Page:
A key name is set to join the sovereign ESG bond market’s growing emerging markets sector. Turkey published its sustainable finance framework in November 2021 but is now relaunching it, having never issued under the document after struggling for market access last year. A social/green bond for earthquake reconstruction is in prospect for the Single B credit’s debut.
ING and Standard Chartered, joint structuring banks on the framework, are organising investor meetings for the sovereign from Monday. These will include group calls, as well as face-to-face meetings in Europe.
Turkey will be represented by senior officials from three ministries: treasury and finance; environment, urbanisation and climate change; and energy and natural resources.
The meetings are formally framed as a non-deal roadshow. But market participants see a debut green or – more likely – a sustainable bond with social and green use of proceeds will follow if investors are receptive.
However, with the country holding general elections in May, the window for a deal is narrow.
The framework enables the sovereign to issue bonds, loans, sukuk and other debt instruments in green, social or sustainable formats. It does not accommodate sustainability-linked bonds, which sovereigns only began issuing last year.
At launch Sustainalytics judged the framework credible and impactful. It allows Turkey to refinance eligible expenditures as far back as three years. This falls short of international best practice, which is a two-year lookback period, although the second-party opinion provider said it is “aligned” with market practice.
It is unclear if the framework and SPO will be updated. More than a year has passed since their publication, as well as Turkey being hit by the February earthquake.
Besides sovereign SLBs, this period has also seen the start of sovereign green issuance in money markets.
Sustainalytics declined to comment.
Alongside green projects, some investors have speculated that a debut deal’s use of proceeds could include reconstruction after last month’s earthquake. Turkey’s largest natural disaster in nearly a century killed at least 50,000 people and left 1.5 million homeless.
This factor, which one investor described as “the fortunate spin in the unfortunate story”, could add significantly to any deal’s appeal. “If it was earthquake recovery-focused, I think we would buy,” said Tim Ash, senior EM sovereign strategist at BlueBay Asset Management.
Reconstruction spending could potentially qualify under two of the framework’s categories of eligible social projects: access to essential services or affordable basic infrastructure.
Negative factors could include the country’s sub-investment-grade rating. This would put it off limits for insurance companies and might deter other European institutional ESG buyers like pension funds, said Viktor Szabo, investment director at Abrdn.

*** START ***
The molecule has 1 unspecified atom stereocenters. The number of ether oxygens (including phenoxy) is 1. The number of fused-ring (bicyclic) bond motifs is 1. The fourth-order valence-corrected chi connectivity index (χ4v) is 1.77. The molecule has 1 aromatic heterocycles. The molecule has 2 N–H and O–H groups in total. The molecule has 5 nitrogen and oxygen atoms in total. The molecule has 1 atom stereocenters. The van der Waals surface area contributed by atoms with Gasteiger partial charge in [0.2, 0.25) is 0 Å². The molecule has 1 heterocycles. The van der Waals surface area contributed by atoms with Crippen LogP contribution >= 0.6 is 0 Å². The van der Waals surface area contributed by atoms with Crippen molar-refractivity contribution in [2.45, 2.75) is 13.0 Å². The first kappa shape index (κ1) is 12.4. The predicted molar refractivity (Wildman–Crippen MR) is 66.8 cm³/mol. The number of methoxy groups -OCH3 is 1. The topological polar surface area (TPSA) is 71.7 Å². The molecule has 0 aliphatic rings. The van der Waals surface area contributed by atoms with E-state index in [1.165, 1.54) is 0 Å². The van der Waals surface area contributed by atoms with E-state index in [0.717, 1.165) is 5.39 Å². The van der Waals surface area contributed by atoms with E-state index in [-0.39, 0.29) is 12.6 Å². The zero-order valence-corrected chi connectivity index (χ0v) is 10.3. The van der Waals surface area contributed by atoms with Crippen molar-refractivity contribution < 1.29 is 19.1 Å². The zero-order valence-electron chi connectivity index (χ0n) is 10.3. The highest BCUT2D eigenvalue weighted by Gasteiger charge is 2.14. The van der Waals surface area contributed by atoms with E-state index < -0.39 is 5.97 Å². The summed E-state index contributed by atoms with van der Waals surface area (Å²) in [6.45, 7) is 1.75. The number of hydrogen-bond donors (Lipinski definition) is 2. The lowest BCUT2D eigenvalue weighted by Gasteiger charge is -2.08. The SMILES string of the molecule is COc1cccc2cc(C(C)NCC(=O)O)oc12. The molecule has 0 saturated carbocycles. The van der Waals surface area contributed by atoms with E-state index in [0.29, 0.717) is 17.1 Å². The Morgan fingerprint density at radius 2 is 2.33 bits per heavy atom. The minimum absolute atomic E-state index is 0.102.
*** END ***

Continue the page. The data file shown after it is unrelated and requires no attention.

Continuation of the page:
Governance concerns could also weigh on any deal. Besides the election’s very uncertain outcome, including President Recep Tayyip Erdogan’s willingness to transfer power if he loses, there is Turkey's record on human rights. The Council of Europe and other bodies continue to demand the release of businessman Osman Kavala after his sentencing in April to life imprisonment without parole for allegedly having sought to overthrow the government.
The CoE, of which Turkey is a member, also recently called for reinforced guarantees of judicial independence and action to strengthen political debate, pluralism and freedom of expression. Allianz Global Investors has also highlighted issues in Turkey such as the legal system and property rights, press freedom and state fragility.
Abrdn would not buy Turkey for its socially responsible strategies due to governance and political risks. But the UK fund manager would consider it for unconstrained strategies if pricing were “super-attractive”, Szabo said.
Some investors are also sceptical about Turkey’s environmental commitments. Although the country in late 2021 set a net-zero target of 2053, it was the last G20 member to ratify the Paris Agreement on climate change.
Turkey’s arrival will add a significant new name to the sovereign ESG market’s growing emerging market sector. This has already seen India start issuance this year and Brazil confirm its intention of entering the market.
“The combination of EM and green and sovereign would likely be very well received by investors looking to diversify their sovereign [ESG] exposure,” said Sean Kidney, chief executive at the Climate Bonds Initiative.
Moreover, it will increase momentum in Middle East and North Africa names. Until recently Egypt was the region’s only active sovereign issuer before Israel and Sharjah, part of the United Arab Emirates, issued debut ESG bonds this year.
Kidney noted “strong pricing dynamics” for the new EM and MENA arrivals.
Market participants expect more MENA sovereigns to surface as the fossil fuel-producing region seeks to attract investors to back its transition. Saudi Arabia has appointed advisers including HSBC, while Abu Dhabi is also said to be preparing a framework.
CBI expects the overall sovereign ESG market to pass 50 names this year, up from 43 at the end of 2022. This would mean that half of all active sovereign borrowers have issued labelled bonds.